Andy Brown, director of upstream international at Royal Dutch Shell, said, “We in the industry have been slow to adapt while the projects have become much more complex and larger.”

Choong Heum Park, CEO of Samsung Engineering, said that the majority of huge oil and gas projects around the world are underperforming. “In the Middle East region, 89% of megaprojects are facing delays,” he said. “We have megaprojects now with the kind of complexity that is unprecedented, and with much shorter delivery times, from 29 months to 24 months just in the last 3 years,” Park said.

He said that automation in exploration, production, and construction processes will help. “While the demands of the oil companies have become dramatically more challenging, the engineering firms have not changed their methods sufficiently,” he said. “We need to develop better tools.”

Contractors are also pushing for a different approach to bidding so that competition for business does not lead to cost overruns and delays.

In the past 10 years, total exploration and production (E&P) capital spending has grown by more than 300% while global oil production has increased by 12%. And in the past 3 years, the upstream E&P industry has spent on average USD 650 billion/year and the only part of the oil production base that has grown is liquids production from North American unconventional plays.

Paal Kibsgaard, chief executive officer of Schlumberger, said the industry needs to challenge itself. “Together with the E&P companies, we are collectively responsible for the performance progress within our industry and, in this context, I would like to offer our view of what the service industry can do better,” he said. “In short, we believe that we in the service industry need to challenge ourselves and focus on creating a step-change in our technical performance, thereby creating value that can be shared with our customers.

“We have to move from being a hardware-focused industry to becoming more of a software-focused one,” Kibsgaard said.

Rainer Seele, chairman of the board of directors of Wintershall, said new challenges facing the industry will be difficult to overcome alone. “That’s why collaboration between oil and gas players is a key to overcoming this challenge and the other challenges associated with it,” he said.

Accelerating R&D

Oil and gas companies in the Middle East should accelerate research and development (R&D) efforts, according to panelists at another session during the conference. As most of the “easy oil” has been discovered, and the task of producing and recovering more hydrocarbons is becoming harder, the industry needs to boost investment in R&D even in the face of lower oil prices.

Producing future barrels will require tackling complex technological, environmental, and economic issues. “The industry needs to contribute to the delivery of supply to meet the energy demand, as well as develop additional reserves. This requires the development of new technologies as well as better EOR methods for carbonate reservoirs with an innovative process to increase the recovery factor up to at least 70%,” said Mark Michel Durandeau, senior vice president research and development at the Petroleum Institute in Abu Dhabi.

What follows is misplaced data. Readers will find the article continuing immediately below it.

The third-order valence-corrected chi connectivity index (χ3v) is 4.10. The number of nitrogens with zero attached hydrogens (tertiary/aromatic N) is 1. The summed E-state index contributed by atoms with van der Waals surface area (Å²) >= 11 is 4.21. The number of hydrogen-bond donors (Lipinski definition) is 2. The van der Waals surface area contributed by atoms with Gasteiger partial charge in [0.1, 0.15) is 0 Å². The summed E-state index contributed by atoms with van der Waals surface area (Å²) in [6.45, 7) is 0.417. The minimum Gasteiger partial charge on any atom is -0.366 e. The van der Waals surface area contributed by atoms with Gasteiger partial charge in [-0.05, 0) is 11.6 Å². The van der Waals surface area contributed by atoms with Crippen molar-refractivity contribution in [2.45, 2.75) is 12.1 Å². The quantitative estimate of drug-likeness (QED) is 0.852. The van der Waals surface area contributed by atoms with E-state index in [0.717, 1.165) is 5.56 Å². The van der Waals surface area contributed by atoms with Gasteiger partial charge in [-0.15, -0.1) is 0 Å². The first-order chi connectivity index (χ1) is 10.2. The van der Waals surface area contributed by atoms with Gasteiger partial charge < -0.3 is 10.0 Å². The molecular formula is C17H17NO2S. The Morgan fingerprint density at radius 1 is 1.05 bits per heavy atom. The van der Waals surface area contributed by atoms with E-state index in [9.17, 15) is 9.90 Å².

Durandeau also said the industry needs to select the right business model and spread knowledge sharing with other partners.

Meanwhile, Abdulaziz Al-Kaabi, chief technologist of reservoir engineering technology at Saudi Aramco’s EXPEC Advanced Research Center, said that achieving higher EOR recovery rates is a key objective for oil and gas R&D centers, which could be hampered if oil prices slump. “Water injection is not enough, and the world average primary and secondary recovery factor remain low at less than 50% at best,” said Al-Kaabi, “That’s why there is an increased interest in EOR R&D with a strategic objective to come up with a higher recovery factor.”

Demos Pafitis, vice president of engineering, manufacturing, and commercial product sustaining at Schlumberger, said that oil and gas companies do not necessarily want to develop products, but they do need advanced capabilities and expertise. “R&D can help foster these capabilities,” he said.

Pafitis said that services providers are expected to deliver new products, services, and expertise. “We focus on new features and capabilities to address new basin challenges, and lowering cost and improving quality and reliability,” he said.

Managing R&D activities requires a short-term and a long view such as protecting the platform of knowledge, and building new ones and opportunistic initiatives. “Not all great ideas become great products,” Pafitis said.

New technology is needed, but the question is how to accelerate its emergence, said Olivier Cleret de Langavant, senior vice president of E&P strategy, business development, and R&D at Total. “We should define our priorities, what to develop, and what to buy, what R&D collaborative model,” he said.

Langavant urged the industry community to be open and to share technological challenges with outsiders. “We need to share data with R&D partners, build innovative collaboration models, understanding expectations of R&D partners,” he said. “We also need to take risk with newcomers in our R&D community and looking around us for what is happening.”

ADIPEC: Oil Price Decline Won’t Affect Long-Term Strategy

01 January 2015

Volume: 67 | Issue: 1